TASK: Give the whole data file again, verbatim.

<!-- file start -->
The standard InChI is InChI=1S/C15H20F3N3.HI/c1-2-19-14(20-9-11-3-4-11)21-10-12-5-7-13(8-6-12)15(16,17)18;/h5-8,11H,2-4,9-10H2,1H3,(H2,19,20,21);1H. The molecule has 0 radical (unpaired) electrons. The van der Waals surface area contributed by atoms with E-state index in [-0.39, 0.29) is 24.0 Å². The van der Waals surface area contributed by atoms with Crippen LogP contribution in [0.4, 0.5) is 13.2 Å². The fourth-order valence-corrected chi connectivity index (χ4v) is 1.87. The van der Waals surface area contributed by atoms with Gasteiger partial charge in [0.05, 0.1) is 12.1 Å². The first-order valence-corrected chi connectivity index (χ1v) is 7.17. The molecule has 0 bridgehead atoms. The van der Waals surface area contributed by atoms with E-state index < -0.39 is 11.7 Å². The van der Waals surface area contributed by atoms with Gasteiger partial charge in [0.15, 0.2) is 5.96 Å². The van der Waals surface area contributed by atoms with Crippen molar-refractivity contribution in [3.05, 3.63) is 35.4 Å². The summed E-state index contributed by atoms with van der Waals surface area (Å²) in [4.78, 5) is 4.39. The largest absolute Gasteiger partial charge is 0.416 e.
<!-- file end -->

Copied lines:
The standard InChI is InChI=1S/C15H20F3N3.HI/c1-2-19-14(20-9-11-3-4-11)21-10-12-5-7-13(8-6-12)15(16,17)18;/h5-8,11H,2-4,9-10H2,1H3,(H2,19,20,21);1H. The molecule has 0 radical (unpaired) electrons. The van der Waals surface area contributed by atoms with E-state index in [-0.39, 0.29) is 24.0 Å². The van der Waals surface area contributed by atoms with Crippen LogP contribution in [0.4, 0.5) is 13.2 Å². The fourth-order valence-corrected chi connectivity index (χ4v) is 1.87. The van der Waals surface area contributed by atoms with Gasteiger partial charge in [0.05, 0.1) is 12.1 Å². The first-order valence-corrected chi connectivity index (χ1v) is 7.17. The molecule has 0 bridgehead atoms. The van der Waals surface area contributed by atoms with E-state index < -0.39 is 11.7 Å². The van der Waals surface area contributed by atoms with Gasteiger partial charge in [0.15, 0.2) is 5.96 Å². The van der Waals surface area contributed by atoms with Crippen molar-refractivity contribution in [3.05, 3.63) is 35.4 Å². The summed E-state index contributed by atoms with van der Waals surface area (Å²) in [4.78, 5) is 4.39. The largest absolute Gasteiger partial charge is 0.416 e.